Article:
A Stellar Flare of Young Adult Writing and Visual Art
BY KATELYNN KARNER
The bell still rang at 11:25.
Lying there in front of the east wing, Ansley could see her old freshmen year locker from the distance and, for a second, she could almost recall the exact way the door twang open with an annoying creak. There, always waiting for her fourth period calculus class to emerge, was a beautiful boy with his books in his arms and the expectations to receive a kiss from what used to be his thriving girlfriend.
In a matter of five minutes she could feel the bursts of heat flash through her body, like the time she was six years old and her father took her to the beach and forgot to apply sunscreen, only this time it was like the burning came from the inside-out and there never was going to be a lotion that cured this kind of hatred and lonesomeness. She wanted to scream as if she had nothing to live for, but the idea that he was still roaming about was frightening. After all, some distant part of her wanted to fight this with all the adrenaline that flowed through her bullet-ridden body. She looked through the panels of the school ceiling, hypnotized by the off-white color that provided a sense of hope that the paramedics would burst through the school doors and save her.
The thought of Ansley’s mother crossed her mind, but she couldn’t quite remember the stern voice used at the sight of ugly things, because everyone in town knew Ansley’s mother just couldn’t have ugly things; they had the nicest house on the block with the white picket-fenced family. To the neighborhood, there was never a problem from their household: never a kid gone wrong nor a marriage failed. But still she knew that all the blood was something she’d tsk-tsk at, like the time her mother scolded her own sister for crying so hard on their floor that the color of her hazel eyes drained into the carpet. It was as if her body was that stubborn mess she always had to scrape up and dust off.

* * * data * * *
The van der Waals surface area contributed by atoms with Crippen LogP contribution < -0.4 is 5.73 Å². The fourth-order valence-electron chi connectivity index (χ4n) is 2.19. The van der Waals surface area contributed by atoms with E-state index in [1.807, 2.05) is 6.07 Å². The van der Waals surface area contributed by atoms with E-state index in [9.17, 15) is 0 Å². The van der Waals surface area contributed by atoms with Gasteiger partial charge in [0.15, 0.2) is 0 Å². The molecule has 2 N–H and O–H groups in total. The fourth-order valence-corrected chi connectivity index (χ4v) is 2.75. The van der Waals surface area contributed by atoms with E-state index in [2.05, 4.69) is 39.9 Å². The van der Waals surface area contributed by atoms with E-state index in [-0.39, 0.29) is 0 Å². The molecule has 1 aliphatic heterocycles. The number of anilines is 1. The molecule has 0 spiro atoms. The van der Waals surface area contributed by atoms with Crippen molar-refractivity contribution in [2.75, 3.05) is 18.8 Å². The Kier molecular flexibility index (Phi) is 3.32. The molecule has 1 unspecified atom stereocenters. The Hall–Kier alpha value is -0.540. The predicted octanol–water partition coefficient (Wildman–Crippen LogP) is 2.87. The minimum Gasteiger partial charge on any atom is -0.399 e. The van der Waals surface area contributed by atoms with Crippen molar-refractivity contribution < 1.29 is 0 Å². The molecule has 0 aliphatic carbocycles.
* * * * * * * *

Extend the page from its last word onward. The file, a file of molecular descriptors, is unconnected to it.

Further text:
The heat pulsed through her lower abdomen and spread to her legs, igniting her desire to just get up and run towards the open, dark hallway ahead of her. The bodies of her fellow classmates were all dispersed amongst the math department and ran through her head, painting her memories the color of blood. She couldn’t remember the times she spent decorating this same hallway with yellow ribbon to support the troops, or how she took a picture of it and sent it to her father’s unused phone as a means to ignore his death. Ansley could not push away the idea that her father had endured this same kind of agony.
He left for the war when Ansley was fourteen years old, only being able to see her every now and then. It was after his second visit, after Christmas, that he was deployed for the final time; the family received the fateful visit from the representative around that February. At the time, everything seemed to be a dream, from the funeral services to her first day of high school. But now, as the aching numbness and the cold began to surround Ansley’s body from bottom-up, it became an even farther image in her consciousness. The flag she carried everywhere became a forgotten item amongst her racing thoughts, staying safe in her locker just twenty feet away. I just hope they’ll give it to Jonah, she thought.
The coldness crept over Ansley’s skin as she took a piercing breath, aware that the blackness was finally starting to overcome. She was no longer able to produce tears, no longer able to recall the way the shooter’s hand felt soft in hers just the week before as she helped calm him down in the library. The tormenting boys ran away as his anxiety stole the rhythm of his breath, and she gave him her number while unknowingly giving him a friend to rely on in his lonely hours of the night when he couldn’t remember his worth. She wanted him to know that everyone in the world will view his flaws differently, but he was still pure and lovely in her eyes. That’s just how her father always taught her to see people. When Ansley was six years old, the two towers in New York collapsed into one another, creating a mixture of innocence and hate that no one had ever once imagined. He unplugged the televisions for a week afterwards, only pointing at the black screen to say, “Give everyone you meet all the kindness in your heart.”
The suffocating darkness had finally succumbed to her just as a dark figure approached through the dimly lit hallway. She heard a series of tear-soaked apologies to say he had never meant to hurt her, and that he had never deserved the love she had to offer. Ansley felt all her dreams intertwining with his, all the hopes to leave high school and become a beloved person who repainted the sad skies with blue shades and ambitious purples. The faraway sound of police sirens and pleading, injured students rang through the school around them. She felt his limp body find solace in her lap in the same second her heart had flinched at the loud, piercing gunshot next to her, finally stopping all sense of movement and life around her.
Katelynn Karner started writing at a young age as a means to explain the way she views the world, using ideas she’s created with her own morals and ethics. She finds it interesting to look back at old poems or pieces and notice how much change in viewpoints there are. She is attending Depaul University with a focus on sociology and political science.